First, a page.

saffron pistils

Threads of Gold

It’s incredible what the power of a small flower can do. It can change the way a room looks like or even smells like. It can be the flavor enhancer in a special dish, embellish it or, put it simply, it can bright up your day with its delicate, yet intense, lilac-purple color. Saffron is said to be the most precious and expensive spice in the world even though, when we cook with it, we need so little that it is actually cheaper to use than many other spices. There is no doubt that its brilliant red color, alluring fragrance, and delicate nature, have made saffron one of the most coveted spices since its first use, over 5,000 years ago, in Mesopotamia. Just a small pinch of it will change your recipe into a bright  sunny yellow colorful dish. For thousands of years, saffron’s unique flavor has been highly prized: a blend of bitter and slightly metallic flavors, combined with notes of chestnut honey and dry hay. For just as many millennia, its coloring and perfuming properties have been equally esteemed. Spices have always played a very important role in the past centuries. Being able to use them meant luxury and for this reason, they did not suit every pocket. It is said that in India, after the Buddha died, his priests made saffron the official color of Buddhist robes. In ancient Egypt, Greece and Rome, saffron was used to scent the baths and public halls, and Alexander the Great used for its medicinal properties. Saffron is the spice that literally built the walled hilltop town of San Gimignano, in the heart of Tuscany, which became famous and wealthy during the Middle Ages. The soil around the town, which already offered the ideal growing conditions for olive trees and vines, soon became the perfect land for the crocus sativus to grow. The flower started to be “exported” all over the Mediterranean and it became outrageously prized. Soon some patrician families living in San Gimignano, enormously enriched by this trade, decided to invest the profits in the construction of the famous tower-houses, reaching the incredible number of 72 of them. Thanks to the saffron trade, they automatically became the richest families in town and for that reason, able to control it. In those days, rich people used saffron in cooking, in liqueurs, in perfumes, in medicine. Not to mention that it was often used as currency. Spices meant money. Introduced to Italy through trade in port cities like Pisa, Venice and Genoa, the crocus sativus (a member of the Iridaceae family) is native to Asia Minor and it is cultivated in other areas in Italy: Sardinia, Abruzzo, Tuscany. In 2005, The saffron from San Gimignano got awarded with the PDO certification which guarantees its incredible high quality. What is saffron, exactly? In its whole form, it looks like silky red threads. These delicate filaments are actually the dried stigmas from the saffron flower. Each flower contains only three bright orange red stigmas, measuring about one half to three eights of an inch. These threads must be picked from each and every flower by hand, and more than 14,000 stigmas are needed to produce just one ounce. The flowers bloom for about two weeks between October and November and only at dawn. The harvest must be done quickly before the sun gets too strong causing the flowers to wilt. To give you an idea, 2 lbs of saffron require about 150,000 flowers. Just like vanilla, truffles and pine nuts, also saffron is incredibly expensive. Rightfully so, I say! Human labor is what the harvest requires, and this makes the final price skyrocket. Antonio De Masi is the young agronomist who founded the Azienda Agricola Punto Zero in Cecina (Livorno-Tuscany) The idea of having a saffron farm had been his dream since he was a student in agronomy. His connection to the land is strong and evocative. He simply loves to be in the fields, working the soil with naked hands, planting the bulbs with love and dedication. Then waiting and hoping. Finally watching the bulbs turning into shimmering flowers. How can you not be gentle with flowers? His reward comes in the Fall when the brown soil turns into a huge lilac-purple carpet. Surreal! Many people tried to discourage him from starting this business as Saffron is generally not cultivated close to the sea, but it is grown in hot dry climate and at different altitudes instead. Nah! I wish you could meet Antonio! He embodies the typical stubborn Tuscan spirit and thanks to his attitude and his studies he was convinced that the soil in Cecina was not a limit, but an opportunity. He decided to take up this challenge and he was right. Today he collaborates with Michelin starred chefs and his saffron is one of the best ever produced in Italy. If you find yourself in Tuscany around mid October, do yourself a favor: go visit him! And more important, do not forget to taste his saffron. As a chef, I use many different spices depending on the dish I make. Saffron is one of my favorites. I use it in risotto (like everyone else) in sea food recipes ( like everyone else) but also in desserts and cookies. A panna cotta scented with saffron for example. To die for! White chocolate and saffron ganache. Sinful! Sergio Dondoli, best gelato maker in the world, pays a tribute to San Gimignano making the incredible Crema di Santa Fina ( patron Saint of the town) gelato which involves, saffron and pine nuts. A real ode to Tuscany.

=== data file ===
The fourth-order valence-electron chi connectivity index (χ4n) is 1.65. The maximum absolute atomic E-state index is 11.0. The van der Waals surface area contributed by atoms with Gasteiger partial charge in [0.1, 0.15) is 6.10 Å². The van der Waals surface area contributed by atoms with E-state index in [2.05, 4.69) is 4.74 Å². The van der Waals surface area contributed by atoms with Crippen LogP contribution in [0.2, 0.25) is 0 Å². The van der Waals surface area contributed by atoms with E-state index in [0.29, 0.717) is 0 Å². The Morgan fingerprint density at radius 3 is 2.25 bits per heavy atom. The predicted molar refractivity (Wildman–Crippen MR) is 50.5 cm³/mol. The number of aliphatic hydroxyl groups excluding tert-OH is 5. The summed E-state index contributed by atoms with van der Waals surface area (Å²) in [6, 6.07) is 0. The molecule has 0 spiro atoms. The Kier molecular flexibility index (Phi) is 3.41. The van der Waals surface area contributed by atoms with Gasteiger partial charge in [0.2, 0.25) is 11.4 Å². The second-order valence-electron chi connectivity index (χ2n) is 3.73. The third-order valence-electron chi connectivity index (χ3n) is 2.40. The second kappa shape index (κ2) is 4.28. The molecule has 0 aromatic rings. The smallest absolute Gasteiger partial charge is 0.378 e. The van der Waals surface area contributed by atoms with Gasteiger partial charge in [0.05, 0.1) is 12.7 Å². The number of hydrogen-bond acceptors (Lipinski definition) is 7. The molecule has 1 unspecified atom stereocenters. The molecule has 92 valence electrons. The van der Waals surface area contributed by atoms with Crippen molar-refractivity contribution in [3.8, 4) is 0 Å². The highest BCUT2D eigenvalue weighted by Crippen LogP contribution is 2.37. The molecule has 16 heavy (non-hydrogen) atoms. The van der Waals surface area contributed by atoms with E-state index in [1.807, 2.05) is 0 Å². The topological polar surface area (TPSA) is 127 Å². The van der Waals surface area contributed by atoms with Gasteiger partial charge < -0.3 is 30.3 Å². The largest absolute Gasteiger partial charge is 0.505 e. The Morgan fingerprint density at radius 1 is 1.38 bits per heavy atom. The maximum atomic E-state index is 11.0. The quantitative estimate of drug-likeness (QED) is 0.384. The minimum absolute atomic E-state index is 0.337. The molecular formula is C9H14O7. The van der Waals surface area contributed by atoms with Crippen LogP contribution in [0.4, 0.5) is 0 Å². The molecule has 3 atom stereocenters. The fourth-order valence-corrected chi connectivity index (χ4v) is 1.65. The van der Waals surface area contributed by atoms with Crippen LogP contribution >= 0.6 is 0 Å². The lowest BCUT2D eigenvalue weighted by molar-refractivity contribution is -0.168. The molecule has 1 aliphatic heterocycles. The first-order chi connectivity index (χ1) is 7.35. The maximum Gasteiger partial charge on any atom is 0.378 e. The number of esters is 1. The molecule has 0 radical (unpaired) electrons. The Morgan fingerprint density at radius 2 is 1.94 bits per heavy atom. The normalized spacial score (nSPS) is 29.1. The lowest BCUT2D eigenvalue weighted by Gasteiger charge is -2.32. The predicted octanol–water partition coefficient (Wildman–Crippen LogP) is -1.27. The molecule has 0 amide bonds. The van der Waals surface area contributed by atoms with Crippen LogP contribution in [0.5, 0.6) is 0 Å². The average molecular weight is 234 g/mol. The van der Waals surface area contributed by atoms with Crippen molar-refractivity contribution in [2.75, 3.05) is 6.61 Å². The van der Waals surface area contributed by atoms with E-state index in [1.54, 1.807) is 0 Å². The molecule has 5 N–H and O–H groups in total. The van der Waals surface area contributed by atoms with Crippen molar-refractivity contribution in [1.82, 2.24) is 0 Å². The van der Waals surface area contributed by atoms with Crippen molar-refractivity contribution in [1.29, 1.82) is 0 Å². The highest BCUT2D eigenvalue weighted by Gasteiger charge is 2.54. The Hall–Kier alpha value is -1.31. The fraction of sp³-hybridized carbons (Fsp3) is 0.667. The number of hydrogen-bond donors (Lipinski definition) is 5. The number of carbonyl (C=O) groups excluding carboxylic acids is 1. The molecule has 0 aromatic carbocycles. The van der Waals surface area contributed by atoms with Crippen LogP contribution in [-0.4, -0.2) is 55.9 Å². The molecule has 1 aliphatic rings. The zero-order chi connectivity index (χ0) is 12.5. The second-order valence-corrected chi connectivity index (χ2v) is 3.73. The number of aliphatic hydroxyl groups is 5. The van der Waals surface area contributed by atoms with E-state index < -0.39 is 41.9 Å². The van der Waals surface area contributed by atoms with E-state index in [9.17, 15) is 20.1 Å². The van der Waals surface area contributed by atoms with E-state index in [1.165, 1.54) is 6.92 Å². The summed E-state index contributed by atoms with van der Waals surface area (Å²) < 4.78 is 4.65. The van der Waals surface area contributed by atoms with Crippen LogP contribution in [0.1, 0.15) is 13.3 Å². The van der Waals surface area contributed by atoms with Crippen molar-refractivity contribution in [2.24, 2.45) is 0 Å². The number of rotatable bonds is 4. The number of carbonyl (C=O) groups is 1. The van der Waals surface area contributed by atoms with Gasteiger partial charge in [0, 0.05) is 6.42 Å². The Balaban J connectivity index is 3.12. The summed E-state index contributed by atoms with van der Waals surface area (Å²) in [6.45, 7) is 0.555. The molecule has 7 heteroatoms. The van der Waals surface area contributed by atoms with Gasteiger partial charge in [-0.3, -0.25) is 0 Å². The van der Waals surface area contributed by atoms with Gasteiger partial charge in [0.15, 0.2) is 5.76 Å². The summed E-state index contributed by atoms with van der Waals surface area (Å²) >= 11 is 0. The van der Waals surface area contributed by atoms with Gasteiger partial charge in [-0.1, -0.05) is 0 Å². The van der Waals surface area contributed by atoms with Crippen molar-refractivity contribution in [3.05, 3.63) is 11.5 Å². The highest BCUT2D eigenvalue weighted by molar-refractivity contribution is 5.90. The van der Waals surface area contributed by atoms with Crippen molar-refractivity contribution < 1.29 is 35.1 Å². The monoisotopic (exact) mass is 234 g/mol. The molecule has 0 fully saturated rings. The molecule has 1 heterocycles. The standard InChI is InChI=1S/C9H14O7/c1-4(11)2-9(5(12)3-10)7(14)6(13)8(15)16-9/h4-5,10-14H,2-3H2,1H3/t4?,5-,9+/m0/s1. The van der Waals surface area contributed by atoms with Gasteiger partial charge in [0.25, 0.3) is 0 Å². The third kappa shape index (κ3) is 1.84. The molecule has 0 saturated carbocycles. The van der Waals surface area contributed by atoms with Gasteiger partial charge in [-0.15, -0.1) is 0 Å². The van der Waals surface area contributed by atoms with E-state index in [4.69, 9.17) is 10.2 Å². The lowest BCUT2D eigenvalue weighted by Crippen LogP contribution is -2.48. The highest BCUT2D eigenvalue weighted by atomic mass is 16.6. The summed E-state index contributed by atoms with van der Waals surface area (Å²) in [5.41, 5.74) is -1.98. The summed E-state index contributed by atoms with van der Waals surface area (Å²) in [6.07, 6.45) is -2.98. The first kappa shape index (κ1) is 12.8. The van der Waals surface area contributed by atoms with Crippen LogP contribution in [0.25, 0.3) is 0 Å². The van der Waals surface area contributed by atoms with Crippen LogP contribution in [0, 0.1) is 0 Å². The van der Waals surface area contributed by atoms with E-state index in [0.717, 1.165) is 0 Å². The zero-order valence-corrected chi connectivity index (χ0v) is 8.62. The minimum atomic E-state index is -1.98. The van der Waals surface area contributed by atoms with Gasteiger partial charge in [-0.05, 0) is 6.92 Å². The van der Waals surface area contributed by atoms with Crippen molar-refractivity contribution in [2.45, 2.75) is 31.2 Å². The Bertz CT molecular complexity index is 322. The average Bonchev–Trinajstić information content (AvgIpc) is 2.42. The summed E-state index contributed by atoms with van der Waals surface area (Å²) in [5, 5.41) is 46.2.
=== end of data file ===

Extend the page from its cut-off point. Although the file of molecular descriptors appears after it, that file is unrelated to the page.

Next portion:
This spice seems to have endless possibilities in the culinary world. It is so versatile it can literally be used in every part of any meal, but just like many spices, the right amount is determinant as it can break or make a dish. And you? Where would you use saffron?? As the saying goes, waiting increases desire…and I am waiting to hear from you.


Yields about 40 3-inch cookies

2 large egg yolks plus 1 large whole egg
1 1/8 cup sugar
2 sticks unsalted butter, softened to room temperature
1 tsp lemon zest
1 ½ tsp saffron threads
2 Tbs warm whole milk
3 2/3 cups unbleached AP flour
1 tsp baking powder
Egg wash (1 whole egg whisked with 1 tsp water)
Confectioner’s sugar for dusting

In the bowl of a stand mixer fitted with paddle attachment, beat eggs with sugar until pale and creamy, about 5 minutes. Add butter, lemon zest, saffron and milk and blend until all ingredients have been completely incorporated. In a separate bowl, sift flour and baking powder, then gently add it to the mixture. Blend to combine. Transfer the dough to a floured surface and with floured hands, form a log and wrap it with plastic. Refrigerate for 30 minutes. Preheat oven to 375°F. Line a large baking sheet with silpad or parchment. Return dough to floured surface and roll it into a 1/3-inch-thick rectangle. Using a 3-inch round cookie cutter, form cookies. Place them on lined baking sheet and brush them with egg wash.Bake for just 10- 12 minutes until surface turns golden. Transfer to a rack to cool, then dust with confectioner’s sugar. Enjoy!